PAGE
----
Scene IV.Rousillon. A Room in the
Enter COUNTESS and Steward.
Count. Alas! and would you take the letter
Might you not know she would do as she has
By sending me a letter? Read it again.
Stew. I am Saint Jaques' pilgrim, thither
Ambitious love hath so in me offended
That bare-foot plod I the cold ground upon
With sainted vow my faults to have amended.
Write, write, that from the bloody course of war,
My dearest master, your dear son, may hie:
Bless him at home in peace, whilst I from far
His name with zealous fervour sanctify:
His taken labours bid him me forgive;
I, his despiteful Juno, sent him forth
From courtly friends, with camping foes to
Where death and danger dog the heels of
He is too good and fair for Death and me;
Whom I myself embrace, to set him free.
Count. Ah, what sharp stings are in her mildest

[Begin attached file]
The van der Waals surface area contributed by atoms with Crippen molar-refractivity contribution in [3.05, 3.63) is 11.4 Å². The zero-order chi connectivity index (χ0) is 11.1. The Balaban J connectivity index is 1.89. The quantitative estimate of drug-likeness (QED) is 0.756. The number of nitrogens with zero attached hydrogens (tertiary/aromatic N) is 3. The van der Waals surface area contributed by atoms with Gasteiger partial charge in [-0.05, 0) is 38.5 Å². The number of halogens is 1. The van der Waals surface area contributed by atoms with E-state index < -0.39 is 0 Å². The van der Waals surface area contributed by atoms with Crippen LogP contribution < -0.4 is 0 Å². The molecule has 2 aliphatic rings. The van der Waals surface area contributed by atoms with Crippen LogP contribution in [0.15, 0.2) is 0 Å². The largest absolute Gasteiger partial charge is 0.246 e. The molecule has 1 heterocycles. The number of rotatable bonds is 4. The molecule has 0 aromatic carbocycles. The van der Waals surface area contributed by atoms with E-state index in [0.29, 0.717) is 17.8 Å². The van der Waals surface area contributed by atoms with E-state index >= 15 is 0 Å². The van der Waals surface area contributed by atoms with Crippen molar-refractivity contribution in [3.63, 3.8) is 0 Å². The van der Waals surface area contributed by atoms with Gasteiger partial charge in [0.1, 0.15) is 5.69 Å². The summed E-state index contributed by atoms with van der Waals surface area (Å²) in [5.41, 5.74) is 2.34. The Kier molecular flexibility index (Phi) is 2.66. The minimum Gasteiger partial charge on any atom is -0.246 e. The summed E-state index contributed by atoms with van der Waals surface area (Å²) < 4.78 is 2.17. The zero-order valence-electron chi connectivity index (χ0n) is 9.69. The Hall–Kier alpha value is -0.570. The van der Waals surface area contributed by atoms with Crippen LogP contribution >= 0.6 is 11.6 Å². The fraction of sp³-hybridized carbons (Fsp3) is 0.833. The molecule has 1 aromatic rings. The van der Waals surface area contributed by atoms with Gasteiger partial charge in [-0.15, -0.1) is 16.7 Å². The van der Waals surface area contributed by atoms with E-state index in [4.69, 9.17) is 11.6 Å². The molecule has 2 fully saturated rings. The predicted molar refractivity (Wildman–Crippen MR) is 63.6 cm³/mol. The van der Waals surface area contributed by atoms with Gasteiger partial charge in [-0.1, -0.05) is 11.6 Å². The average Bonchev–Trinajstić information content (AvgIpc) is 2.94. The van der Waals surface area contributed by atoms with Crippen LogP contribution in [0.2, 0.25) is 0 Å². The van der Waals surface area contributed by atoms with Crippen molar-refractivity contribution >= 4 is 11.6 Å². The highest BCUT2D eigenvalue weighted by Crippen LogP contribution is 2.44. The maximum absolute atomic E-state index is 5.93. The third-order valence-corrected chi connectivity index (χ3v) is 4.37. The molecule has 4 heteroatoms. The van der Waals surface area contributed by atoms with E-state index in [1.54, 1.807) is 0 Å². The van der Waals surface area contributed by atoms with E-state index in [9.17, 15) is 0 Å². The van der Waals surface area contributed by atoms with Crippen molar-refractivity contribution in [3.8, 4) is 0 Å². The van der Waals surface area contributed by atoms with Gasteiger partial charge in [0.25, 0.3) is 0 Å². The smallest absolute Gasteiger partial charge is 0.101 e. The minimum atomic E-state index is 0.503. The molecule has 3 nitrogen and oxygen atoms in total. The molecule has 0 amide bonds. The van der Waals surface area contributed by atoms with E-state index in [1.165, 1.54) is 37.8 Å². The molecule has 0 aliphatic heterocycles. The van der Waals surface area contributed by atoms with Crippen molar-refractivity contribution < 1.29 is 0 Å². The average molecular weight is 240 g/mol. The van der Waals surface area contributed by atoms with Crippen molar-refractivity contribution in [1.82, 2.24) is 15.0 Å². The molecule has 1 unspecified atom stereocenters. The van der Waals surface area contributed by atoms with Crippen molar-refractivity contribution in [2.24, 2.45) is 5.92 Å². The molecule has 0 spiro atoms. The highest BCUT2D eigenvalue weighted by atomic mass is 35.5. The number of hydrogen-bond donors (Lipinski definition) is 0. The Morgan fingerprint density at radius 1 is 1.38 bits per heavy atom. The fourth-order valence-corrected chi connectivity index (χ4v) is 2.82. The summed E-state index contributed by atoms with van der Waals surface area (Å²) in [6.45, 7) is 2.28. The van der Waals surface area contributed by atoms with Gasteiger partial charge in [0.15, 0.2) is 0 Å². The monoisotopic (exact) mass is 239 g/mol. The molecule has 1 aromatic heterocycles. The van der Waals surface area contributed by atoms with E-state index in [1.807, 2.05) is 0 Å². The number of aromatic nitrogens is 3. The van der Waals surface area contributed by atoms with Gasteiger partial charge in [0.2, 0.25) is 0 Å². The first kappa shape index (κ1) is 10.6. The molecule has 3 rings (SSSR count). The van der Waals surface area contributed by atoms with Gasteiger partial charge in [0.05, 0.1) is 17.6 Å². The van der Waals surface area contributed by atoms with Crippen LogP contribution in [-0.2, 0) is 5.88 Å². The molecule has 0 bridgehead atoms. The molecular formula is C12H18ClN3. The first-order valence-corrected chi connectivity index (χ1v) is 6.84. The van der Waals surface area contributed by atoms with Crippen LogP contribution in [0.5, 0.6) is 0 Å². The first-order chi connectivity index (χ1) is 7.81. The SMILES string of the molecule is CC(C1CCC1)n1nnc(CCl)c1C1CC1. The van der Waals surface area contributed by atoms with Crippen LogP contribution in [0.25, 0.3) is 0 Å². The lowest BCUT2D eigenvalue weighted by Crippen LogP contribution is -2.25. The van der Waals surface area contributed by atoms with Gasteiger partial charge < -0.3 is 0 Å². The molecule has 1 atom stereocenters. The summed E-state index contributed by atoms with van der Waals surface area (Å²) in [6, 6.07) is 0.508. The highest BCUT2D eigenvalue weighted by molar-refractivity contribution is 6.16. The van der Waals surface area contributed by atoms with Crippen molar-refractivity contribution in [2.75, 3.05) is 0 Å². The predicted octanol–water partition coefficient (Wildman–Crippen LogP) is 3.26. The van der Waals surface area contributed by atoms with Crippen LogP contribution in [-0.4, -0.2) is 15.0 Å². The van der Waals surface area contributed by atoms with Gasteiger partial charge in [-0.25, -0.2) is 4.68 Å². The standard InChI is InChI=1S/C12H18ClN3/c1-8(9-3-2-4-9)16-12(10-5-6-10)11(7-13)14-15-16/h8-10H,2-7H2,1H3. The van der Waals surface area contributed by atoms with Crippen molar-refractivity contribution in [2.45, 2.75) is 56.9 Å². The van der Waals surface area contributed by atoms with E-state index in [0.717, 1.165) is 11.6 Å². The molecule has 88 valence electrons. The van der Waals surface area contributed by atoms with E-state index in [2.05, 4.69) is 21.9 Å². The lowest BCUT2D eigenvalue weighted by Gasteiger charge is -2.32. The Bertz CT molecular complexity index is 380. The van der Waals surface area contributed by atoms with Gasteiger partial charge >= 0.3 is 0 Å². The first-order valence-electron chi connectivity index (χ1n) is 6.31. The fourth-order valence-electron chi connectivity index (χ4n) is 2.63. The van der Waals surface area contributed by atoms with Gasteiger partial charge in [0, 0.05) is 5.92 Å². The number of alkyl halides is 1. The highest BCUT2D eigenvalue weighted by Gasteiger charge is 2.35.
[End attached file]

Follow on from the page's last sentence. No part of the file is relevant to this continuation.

Rinaldo, you did never lack advice so much,
As letting her pass so: had I spoke with her,
I could have well diverted her intents,
Which thus she hath prevented.
Stew. Pardon me, madam;
If I had given you this at over-night
She might have been o'erta'en; and yet she writes,
Pursuit would be but vain.
Count. What angel shall
Bless this unworthy husband? he cannot thrive,
Unless her prayers, whom heaven delights to hear,
And loves to grant, reprieve him from the wrath
Of greatest justice. Write, write, Rinaldo,
To this unworthy husband of his wife;
Let every word weigh heavy of her worth
That he does weigh too light: my greatest grief,
Though little he do feel it, set down sharply.
Dispatch the most convenient messenger:
When haply he shall hear that she is gone,
He will return; and hope I may that she,
Hearing so much, will speed her foot again,
Led hither by pure love. Which of them both
Is dearest to me I have no skill in sense
To make distinction. Provide this messenger.
My heart is heavy and mine age is weak;
Grief would have tears, and sorrow bids me